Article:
In Othello, how do we know Othello's second speech of justification was effective? What makes it effective as a piece of language?  Act 1, Scene 3

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Othello is a gifted orator. The speech that he delivers telling the story of his courtship of Desdemona contains several rhetorical features commonly found in persuasive language, in order to enrapture and convince an audience. Notice, for example, his use of enumeratio and anaphora when he relates the many incidents in his history to Desdemona: "Of moving accidents...of hair-breadth...of...And...and..." Later, he uses repetition, carefully selecting the words to repeat in order to emphasize them.

He says twice that Desdemona found his tales "strange" and "pitiful." This confronts the reader with the fact that Desdemona reacted to Othello's past with pity and compassion because she is a good person of good nature. This serves to convince the listeners that if they, too, are compassionate people, they should have the same reaction, rather than accuse Othello of having used "witchcraft" to woo Desdemona.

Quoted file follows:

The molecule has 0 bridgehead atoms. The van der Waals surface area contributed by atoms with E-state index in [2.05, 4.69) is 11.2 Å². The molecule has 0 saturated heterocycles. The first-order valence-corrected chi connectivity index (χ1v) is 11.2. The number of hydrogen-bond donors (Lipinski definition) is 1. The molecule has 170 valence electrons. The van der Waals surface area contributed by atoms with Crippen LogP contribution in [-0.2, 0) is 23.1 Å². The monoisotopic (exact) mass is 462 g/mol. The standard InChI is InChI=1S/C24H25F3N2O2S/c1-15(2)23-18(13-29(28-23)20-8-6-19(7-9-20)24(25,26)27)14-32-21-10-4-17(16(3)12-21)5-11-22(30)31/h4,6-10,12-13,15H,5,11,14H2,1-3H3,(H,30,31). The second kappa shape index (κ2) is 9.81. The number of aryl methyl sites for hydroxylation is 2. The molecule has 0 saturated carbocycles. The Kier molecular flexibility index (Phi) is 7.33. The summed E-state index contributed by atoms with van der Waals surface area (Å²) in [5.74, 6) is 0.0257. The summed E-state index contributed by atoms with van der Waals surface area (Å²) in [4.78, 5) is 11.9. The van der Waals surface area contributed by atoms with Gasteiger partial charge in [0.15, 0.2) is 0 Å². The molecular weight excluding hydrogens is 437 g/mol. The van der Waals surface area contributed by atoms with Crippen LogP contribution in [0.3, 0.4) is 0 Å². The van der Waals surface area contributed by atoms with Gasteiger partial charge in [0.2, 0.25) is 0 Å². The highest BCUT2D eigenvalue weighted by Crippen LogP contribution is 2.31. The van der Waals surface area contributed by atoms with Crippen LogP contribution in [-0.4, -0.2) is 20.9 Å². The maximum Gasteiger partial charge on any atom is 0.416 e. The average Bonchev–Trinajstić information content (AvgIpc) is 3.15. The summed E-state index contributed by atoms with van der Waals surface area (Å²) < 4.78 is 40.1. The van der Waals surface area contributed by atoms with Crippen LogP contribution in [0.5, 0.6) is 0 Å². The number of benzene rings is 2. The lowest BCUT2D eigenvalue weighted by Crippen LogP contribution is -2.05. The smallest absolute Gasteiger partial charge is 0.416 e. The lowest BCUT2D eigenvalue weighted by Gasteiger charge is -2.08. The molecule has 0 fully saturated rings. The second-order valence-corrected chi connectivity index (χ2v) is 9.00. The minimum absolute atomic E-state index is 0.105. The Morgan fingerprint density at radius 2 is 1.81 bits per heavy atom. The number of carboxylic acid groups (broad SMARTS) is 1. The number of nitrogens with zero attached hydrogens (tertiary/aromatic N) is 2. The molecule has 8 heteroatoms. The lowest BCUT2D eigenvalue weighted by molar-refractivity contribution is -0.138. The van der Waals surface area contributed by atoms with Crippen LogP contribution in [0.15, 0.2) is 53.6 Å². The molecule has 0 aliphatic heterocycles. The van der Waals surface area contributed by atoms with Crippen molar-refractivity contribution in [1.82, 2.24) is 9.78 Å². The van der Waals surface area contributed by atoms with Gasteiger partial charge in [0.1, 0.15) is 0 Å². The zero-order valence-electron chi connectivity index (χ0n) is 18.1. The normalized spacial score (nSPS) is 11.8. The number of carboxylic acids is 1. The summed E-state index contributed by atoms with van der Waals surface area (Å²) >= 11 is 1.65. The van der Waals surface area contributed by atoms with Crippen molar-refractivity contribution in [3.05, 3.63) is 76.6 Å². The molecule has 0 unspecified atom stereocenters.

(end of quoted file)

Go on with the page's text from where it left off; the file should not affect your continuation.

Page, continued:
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Othello constantly feels the need to justify and prove himself to the people of Venice, his adopted home country.

The tone of Othello's speech is sincere and his love for Desdemona is apparent during his speech defending his marriage. He talks so passionately about his conquests and

of the Cannibals that each other eat, / The Anthropophagi, and men whose heads/ Do grow...

enthralling his audience. He is most likely many years older than Desdemona, is a foreigner and admittedly not as eloquent as other suitors, and yet Desdemona still falls for him.

Brabantio tries desperately to convince the Duke and senators that Othello used spells and medicines to ensnare Desdemona, but Othello’s “round unvarnished tale” of how he sincerely won Desdemona’s love and affection is enough to convince even her father of Othello's good intentions:

I think this tale would win my daughter too.

Desdemona herself is convincing in her argument when confronted by her father as to whom she "owes obedience," and Brabantio cannot pursue further argument regarding Othello's purported witchcraft.

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